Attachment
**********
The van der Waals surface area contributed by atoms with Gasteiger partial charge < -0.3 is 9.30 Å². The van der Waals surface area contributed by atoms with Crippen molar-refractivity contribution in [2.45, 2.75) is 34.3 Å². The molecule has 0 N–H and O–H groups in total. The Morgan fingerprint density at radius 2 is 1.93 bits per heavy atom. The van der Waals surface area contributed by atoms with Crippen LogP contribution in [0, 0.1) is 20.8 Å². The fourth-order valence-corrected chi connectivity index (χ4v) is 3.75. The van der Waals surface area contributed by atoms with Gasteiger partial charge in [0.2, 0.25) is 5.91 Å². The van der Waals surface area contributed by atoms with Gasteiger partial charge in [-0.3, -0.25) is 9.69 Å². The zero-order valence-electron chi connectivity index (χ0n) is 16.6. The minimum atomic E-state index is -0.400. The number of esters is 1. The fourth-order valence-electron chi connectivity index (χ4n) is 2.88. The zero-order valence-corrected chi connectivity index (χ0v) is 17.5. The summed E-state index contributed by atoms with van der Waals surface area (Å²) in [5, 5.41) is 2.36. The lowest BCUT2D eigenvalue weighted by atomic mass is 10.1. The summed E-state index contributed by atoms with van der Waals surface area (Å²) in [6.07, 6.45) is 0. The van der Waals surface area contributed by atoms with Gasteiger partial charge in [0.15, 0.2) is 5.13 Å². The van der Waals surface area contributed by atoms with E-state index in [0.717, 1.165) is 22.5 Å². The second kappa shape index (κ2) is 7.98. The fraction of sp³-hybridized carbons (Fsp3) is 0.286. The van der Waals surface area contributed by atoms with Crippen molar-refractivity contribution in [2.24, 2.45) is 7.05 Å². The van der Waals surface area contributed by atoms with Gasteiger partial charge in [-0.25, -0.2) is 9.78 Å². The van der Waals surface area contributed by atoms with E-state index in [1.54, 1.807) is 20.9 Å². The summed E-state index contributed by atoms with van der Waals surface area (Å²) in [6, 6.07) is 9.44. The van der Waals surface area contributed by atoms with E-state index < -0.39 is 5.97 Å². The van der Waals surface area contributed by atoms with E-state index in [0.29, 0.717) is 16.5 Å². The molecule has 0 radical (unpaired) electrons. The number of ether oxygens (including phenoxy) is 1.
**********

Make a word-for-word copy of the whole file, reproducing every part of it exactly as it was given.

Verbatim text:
The van der Waals surface area contributed by atoms with Gasteiger partial charge < -0.3 is 9.30 Å². The van der Waals surface area contributed by atoms with Crippen molar-refractivity contribution in [2.45, 2.75) is 34.3 Å². The molecule has 0 N–H and O–H groups in total. The Morgan fingerprint density at radius 2 is 1.93 bits per heavy atom. The van der Waals surface area contributed by atoms with Crippen LogP contribution in [0, 0.1) is 20.8 Å². The fourth-order valence-corrected chi connectivity index (χ4v) is 3.75. The van der Waals surface area contributed by atoms with Gasteiger partial charge in [0.2, 0.25) is 5.91 Å². The van der Waals surface area contributed by atoms with Gasteiger partial charge in [-0.3, -0.25) is 9.69 Å². The zero-order valence-electron chi connectivity index (χ0n) is 16.6. The minimum atomic E-state index is -0.400. The number of esters is 1. The fourth-order valence-electron chi connectivity index (χ4n) is 2.88. The zero-order valence-corrected chi connectivity index (χ0v) is 17.5. The summed E-state index contributed by atoms with van der Waals surface area (Å²) in [5, 5.41) is 2.36. The lowest BCUT2D eigenvalue weighted by atomic mass is 10.1. The summed E-state index contributed by atoms with van der Waals surface area (Å²) in [6.07, 6.45) is 0. The van der Waals surface area contributed by atoms with Gasteiger partial charge in [0.15, 0.2) is 5.13 Å². The van der Waals surface area contributed by atoms with E-state index in [0.717, 1.165) is 22.5 Å². The second kappa shape index (κ2) is 7.98. The fraction of sp³-hybridized carbons (Fsp3) is 0.286. The van der Waals surface area contributed by atoms with Crippen molar-refractivity contribution in [2.24, 2.45) is 7.05 Å². The van der Waals surface area contributed by atoms with Gasteiger partial charge in [-0.25, -0.2) is 9.78 Å². The van der Waals surface area contributed by atoms with E-state index in [1.54, 1.807) is 20.9 Å². The summed E-state index contributed by atoms with van der Waals surface area (Å²) in [6, 6.07) is 9.44. The van der Waals surface area contributed by atoms with E-state index < -0.39 is 5.97 Å². The van der Waals surface area contributed by atoms with E-state index in [0.29, 0.717) is 16.5 Å². The molecule has 0 radical (unpaired) electrons. The number of ether oxygens (including phenoxy) is 1.